Type VI: Antibody dependent cell-mediated cytotoxic mechanism (ADCC)

This mechanism does not require complement activity. The effector cells are neither T nor B cells but are called K cells. The specificity of this reaction resides in the antibody molecule. Only very small amounts of antibody are required to produce this reaction and therefore this mechanism is effective in areas where antibody concentration may be minimal, e.g, at the site of solid tumors. The full significance of this mechanism has not been known.

Antiphospholipid Antibodies – Cause of Autoimmune Disease?

Antiphospholipid antibodies (or APA) are a type of protein produced by white blood cells. Antibodies serve to protect us from foreign particles, such as bacteria and viruses. Sometimes when the immune system is activated and starts producing these antibodies, it may come to an abnormality, causing it to keep producing them even after the infection has been removed. That way, the antibodies will continue to attack the healthy cells in the body, causing damage and triggering other autoimmune disease.

After we look at some basic facts

Antiphospholipid antibodies – types and tests

Antiphospholipid antibodies cause the narrowing of blood vessels and blood clotting (or thrombosis). Antiphospholipid binds to phospholipid (fat derivates, lipids containing phosphorus, composed of fatty acids and a simple molecule). There are a few kinds of antiphospholipid antibodies, which are measured in order to make a diagnosis:

  • Lupus anticoagulant – antibodies against phospholipids that prevent blood clotting. These are measured directly from the plasma, by Russell viper venom time (RVVT) and the Kaolin cephalin clotting test.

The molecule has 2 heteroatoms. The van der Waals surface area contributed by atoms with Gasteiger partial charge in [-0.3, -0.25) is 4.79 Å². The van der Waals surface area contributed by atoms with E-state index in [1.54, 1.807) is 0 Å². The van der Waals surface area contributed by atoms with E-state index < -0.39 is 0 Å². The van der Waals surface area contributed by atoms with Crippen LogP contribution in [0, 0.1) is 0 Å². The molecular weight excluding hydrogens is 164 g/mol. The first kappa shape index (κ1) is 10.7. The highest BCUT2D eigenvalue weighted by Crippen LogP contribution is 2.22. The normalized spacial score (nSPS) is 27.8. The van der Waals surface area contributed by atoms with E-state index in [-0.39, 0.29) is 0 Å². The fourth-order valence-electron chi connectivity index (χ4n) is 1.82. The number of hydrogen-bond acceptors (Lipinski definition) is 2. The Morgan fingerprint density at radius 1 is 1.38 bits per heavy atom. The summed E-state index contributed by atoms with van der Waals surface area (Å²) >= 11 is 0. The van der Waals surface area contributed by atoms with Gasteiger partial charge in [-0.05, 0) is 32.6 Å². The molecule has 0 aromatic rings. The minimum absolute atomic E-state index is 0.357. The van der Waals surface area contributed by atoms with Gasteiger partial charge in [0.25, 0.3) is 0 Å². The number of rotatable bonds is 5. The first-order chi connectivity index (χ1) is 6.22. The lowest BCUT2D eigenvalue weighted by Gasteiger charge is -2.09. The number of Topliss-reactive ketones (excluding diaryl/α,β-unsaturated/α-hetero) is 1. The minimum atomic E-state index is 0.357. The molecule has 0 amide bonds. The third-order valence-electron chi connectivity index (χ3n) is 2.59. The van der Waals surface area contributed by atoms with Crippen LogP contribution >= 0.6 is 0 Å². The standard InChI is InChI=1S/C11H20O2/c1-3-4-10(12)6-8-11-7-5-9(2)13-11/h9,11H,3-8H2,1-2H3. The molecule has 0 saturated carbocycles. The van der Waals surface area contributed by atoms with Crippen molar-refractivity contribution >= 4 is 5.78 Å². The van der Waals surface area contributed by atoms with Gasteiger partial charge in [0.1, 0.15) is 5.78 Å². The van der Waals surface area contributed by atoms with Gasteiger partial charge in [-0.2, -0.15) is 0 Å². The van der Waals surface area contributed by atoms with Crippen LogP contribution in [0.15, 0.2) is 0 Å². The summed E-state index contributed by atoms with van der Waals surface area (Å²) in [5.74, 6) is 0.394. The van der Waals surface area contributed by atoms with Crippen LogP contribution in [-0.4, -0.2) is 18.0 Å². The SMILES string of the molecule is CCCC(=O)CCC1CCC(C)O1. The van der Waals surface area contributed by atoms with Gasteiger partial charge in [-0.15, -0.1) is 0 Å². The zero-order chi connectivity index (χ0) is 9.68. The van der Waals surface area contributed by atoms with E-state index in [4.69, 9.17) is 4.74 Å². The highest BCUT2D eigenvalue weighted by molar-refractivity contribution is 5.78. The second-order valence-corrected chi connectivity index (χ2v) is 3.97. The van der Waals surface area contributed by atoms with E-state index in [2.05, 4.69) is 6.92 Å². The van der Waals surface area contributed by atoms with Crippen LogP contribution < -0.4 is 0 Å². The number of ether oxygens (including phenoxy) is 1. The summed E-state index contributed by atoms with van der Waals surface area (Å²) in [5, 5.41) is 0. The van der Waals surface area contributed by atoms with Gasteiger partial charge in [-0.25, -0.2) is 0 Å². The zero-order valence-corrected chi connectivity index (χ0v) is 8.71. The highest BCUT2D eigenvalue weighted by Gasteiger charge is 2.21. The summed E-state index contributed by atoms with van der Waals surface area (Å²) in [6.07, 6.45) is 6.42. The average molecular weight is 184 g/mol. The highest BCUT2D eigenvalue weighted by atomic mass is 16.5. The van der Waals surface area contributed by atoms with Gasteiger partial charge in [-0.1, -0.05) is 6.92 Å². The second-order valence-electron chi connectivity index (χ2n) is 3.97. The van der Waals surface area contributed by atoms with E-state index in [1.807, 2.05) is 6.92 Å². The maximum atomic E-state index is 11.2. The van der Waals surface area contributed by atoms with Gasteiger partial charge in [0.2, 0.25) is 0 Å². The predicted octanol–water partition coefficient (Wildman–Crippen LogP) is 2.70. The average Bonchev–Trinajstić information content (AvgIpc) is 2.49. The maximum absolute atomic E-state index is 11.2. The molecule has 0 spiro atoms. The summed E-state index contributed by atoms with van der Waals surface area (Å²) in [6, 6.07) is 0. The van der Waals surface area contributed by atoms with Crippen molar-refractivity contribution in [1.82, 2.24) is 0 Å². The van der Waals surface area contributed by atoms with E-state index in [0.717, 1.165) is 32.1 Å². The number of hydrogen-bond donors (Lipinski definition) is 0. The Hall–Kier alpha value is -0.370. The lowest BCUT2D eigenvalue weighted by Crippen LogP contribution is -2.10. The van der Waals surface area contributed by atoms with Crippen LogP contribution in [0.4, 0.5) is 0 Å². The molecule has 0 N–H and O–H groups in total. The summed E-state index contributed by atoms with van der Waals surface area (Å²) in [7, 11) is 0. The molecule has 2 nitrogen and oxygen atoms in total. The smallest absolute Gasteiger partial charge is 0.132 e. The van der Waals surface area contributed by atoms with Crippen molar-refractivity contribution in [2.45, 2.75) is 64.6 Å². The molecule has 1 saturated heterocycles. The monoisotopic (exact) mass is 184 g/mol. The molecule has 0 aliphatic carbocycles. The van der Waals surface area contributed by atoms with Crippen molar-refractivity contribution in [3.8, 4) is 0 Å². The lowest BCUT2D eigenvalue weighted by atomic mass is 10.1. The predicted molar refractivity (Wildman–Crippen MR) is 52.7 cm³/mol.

• Anticardiolipin antibody – antibodies often directed against cardiolipin and found in several diseases; measured by a procedure called ELISA.
  • Anti-beta 2 glycoprotein 1 – predictors of arterial thrombosis. This test is used if the first two tests (for lupus anticoagulants or anticardiolipin antibodies) were negative.
  • Sometimes anti-prothrombin and antimitochondrial antibodies are measured as well.

Antiphospholipid antibodies – treatments
High levels of these antibodies are associated with systemic lupus erythematosus (SLE) and antiphospholipid antibody syndrome (APS). Usually tests need to be repeated several times before the full diagnosis is given, because sometimes they can show false negative results (especially during the thrombosis). Most people, who test positively on the antiphospholipid antibodies tests, do not require any special treatment.

Antiphospholipid antibodies – who should get treatment?
However, patients who have an IgG anticardiolipin antibody of a moderate to high quantity are considered high risk and should get treatment. IgG anticardiolipin antibody is an important predictor of thrombosis and pregnancy complications. Treatments used, include:

  • Aspirin is most commonly prescribed in low doses to all patients that require treatment and is recommended to be taken during pregnancy.
  • Anticoagulation therapy with Coumadin, for patients with thrombosis.
  • Antimalarials (e.g. hydroxychloroquin), for patients with lupus. They also have antiplatelet effects.
  • Heparin is used before a surgery, biopsy, during pregnancy and six weeks after the childbirth.
  • Corticosteroids are administered from the second trimester during pregnancy, in moderate doses.

Antiphospholipid antibodies can be found even in healthy people; and it is not completely known why these antibodies are produced in most cases. Sometimes they may be triggered by an infection of certain drugs. Presence of antiphospholipid antibodies in the blood does not mean a person is going to develop an illness, provided a healthy life style.

The presence of these proteins is now pinpointed as one of the main potential factors in many autoimmune conditions, but as we mentioned some news in the field are offering hope to people crippled by autiimmunity. I am talking about a holistic protocll known as the Norton protocol.

Learn more by visiting the home page of Norton protocol as well as get a more detailed information about antiphospholipid antibodies.